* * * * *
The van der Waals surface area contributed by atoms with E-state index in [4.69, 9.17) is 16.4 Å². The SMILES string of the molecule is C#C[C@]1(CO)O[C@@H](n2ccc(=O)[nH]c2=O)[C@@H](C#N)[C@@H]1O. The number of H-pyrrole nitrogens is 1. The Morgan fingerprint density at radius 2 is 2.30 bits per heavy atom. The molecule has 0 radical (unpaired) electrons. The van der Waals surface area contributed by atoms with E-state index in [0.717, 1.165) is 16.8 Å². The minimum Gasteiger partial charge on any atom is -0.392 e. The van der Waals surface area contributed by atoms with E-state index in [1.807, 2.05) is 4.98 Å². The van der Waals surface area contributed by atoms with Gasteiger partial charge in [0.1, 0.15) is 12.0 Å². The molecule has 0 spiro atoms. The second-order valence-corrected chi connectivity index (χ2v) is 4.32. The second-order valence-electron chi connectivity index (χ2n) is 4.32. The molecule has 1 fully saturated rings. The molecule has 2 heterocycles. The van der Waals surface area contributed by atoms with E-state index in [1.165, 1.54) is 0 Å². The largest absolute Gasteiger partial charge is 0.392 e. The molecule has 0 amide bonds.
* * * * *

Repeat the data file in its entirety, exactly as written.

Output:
The van der Waals surface area contributed by atoms with E-state index in [4.69, 9.17) is 16.4 Å². The SMILES string of the molecule is C#C[C@]1(CO)O[C@@H](n2ccc(=O)[nH]c2=O)[C@@H](C#N)[C@@H]1O. The number of H-pyrrole nitrogens is 1. The Morgan fingerprint density at radius 2 is 2.30 bits per heavy atom. The molecule has 0 radical (unpaired) electrons. The van der Waals surface area contributed by atoms with E-state index in [0.717, 1.165) is 16.8 Å². The minimum Gasteiger partial charge on any atom is -0.392 e. The van der Waals surface area contributed by atoms with E-state index in [1.807, 2.05) is 4.98 Å². The van der Waals surface area contributed by atoms with Gasteiger partial charge in [0.1, 0.15) is 12.0 Å². The molecule has 0 spiro atoms. The second-order valence-corrected chi connectivity index (χ2v) is 4.32. The second-order valence-electron chi connectivity index (χ2n) is 4.32. The molecule has 1 fully saturated rings. The molecule has 2 heterocycles. The van der Waals surface area contributed by atoms with E-state index in [1.165, 1.54) is 0 Å². The largest absolute Gasteiger partial charge is 0.392 e. The molecule has 0 amide bonds.